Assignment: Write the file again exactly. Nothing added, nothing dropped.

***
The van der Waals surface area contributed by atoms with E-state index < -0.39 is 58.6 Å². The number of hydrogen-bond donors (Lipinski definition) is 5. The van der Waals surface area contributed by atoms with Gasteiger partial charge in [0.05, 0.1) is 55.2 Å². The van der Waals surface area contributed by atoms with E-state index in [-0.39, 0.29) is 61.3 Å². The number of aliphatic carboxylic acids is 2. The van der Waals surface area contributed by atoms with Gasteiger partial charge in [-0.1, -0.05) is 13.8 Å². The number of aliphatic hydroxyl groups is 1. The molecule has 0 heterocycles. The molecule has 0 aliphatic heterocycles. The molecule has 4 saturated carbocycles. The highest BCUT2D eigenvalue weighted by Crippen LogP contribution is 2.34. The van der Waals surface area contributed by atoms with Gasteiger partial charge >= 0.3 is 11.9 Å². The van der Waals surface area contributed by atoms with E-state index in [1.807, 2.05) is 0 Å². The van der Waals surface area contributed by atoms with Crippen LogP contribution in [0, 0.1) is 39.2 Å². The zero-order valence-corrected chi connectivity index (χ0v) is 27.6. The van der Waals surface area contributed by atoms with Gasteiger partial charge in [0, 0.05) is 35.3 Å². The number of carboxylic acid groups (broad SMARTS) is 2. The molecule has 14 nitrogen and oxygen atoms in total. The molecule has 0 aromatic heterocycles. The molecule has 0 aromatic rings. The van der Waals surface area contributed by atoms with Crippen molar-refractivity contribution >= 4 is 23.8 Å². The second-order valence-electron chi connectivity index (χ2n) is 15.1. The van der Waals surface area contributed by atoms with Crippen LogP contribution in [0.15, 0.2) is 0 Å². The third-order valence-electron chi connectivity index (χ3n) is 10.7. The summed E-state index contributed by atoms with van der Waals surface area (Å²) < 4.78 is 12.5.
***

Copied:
The van der Waals surface area contributed by atoms with E-state index < -0.39 is 58.6 Å². The number of hydrogen-bond donors (Lipinski definition) is 5. The van der Waals surface area contributed by atoms with Gasteiger partial charge in [0.05, 0.1) is 55.2 Å². The van der Waals surface area contributed by atoms with E-state index in [-0.39, 0.29) is 61.3 Å². The number of aliphatic carboxylic acids is 2. The van der Waals surface area contributed by atoms with Gasteiger partial charge in [-0.1, -0.05) is 13.8 Å². The number of aliphatic hydroxyl groups is 1. The molecule has 0 heterocycles. The molecule has 0 aliphatic heterocycles. The molecule has 4 saturated carbocycles. The highest BCUT2D eigenvalue weighted by Crippen LogP contribution is 2.34. The van der Waals surface area contributed by atoms with Gasteiger partial charge >= 0.3 is 11.9 Å². The van der Waals surface area contributed by atoms with E-state index in [1.807, 2.05) is 0 Å². The van der Waals surface area contributed by atoms with Crippen LogP contribution in [0, 0.1) is 39.2 Å². The zero-order valence-corrected chi connectivity index (χ0v) is 27.6. The van der Waals surface area contributed by atoms with Gasteiger partial charge in [0, 0.05) is 35.3 Å². The number of carboxylic acid groups (broad SMARTS) is 2. The molecule has 14 nitrogen and oxygen atoms in total. The molecule has 0 aromatic heterocycles. The molecule has 0 aromatic rings. The van der Waals surface area contributed by atoms with Crippen molar-refractivity contribution >= 4 is 23.8 Å². The second-order valence-electron chi connectivity index (χ2n) is 15.1. The van der Waals surface area contributed by atoms with Crippen LogP contribution in [0.15, 0.2) is 0 Å². The third-order valence-electron chi connectivity index (χ3n) is 10.7. The summed E-state index contributed by atoms with van der Waals surface area (Å²) < 4.78 is 12.5.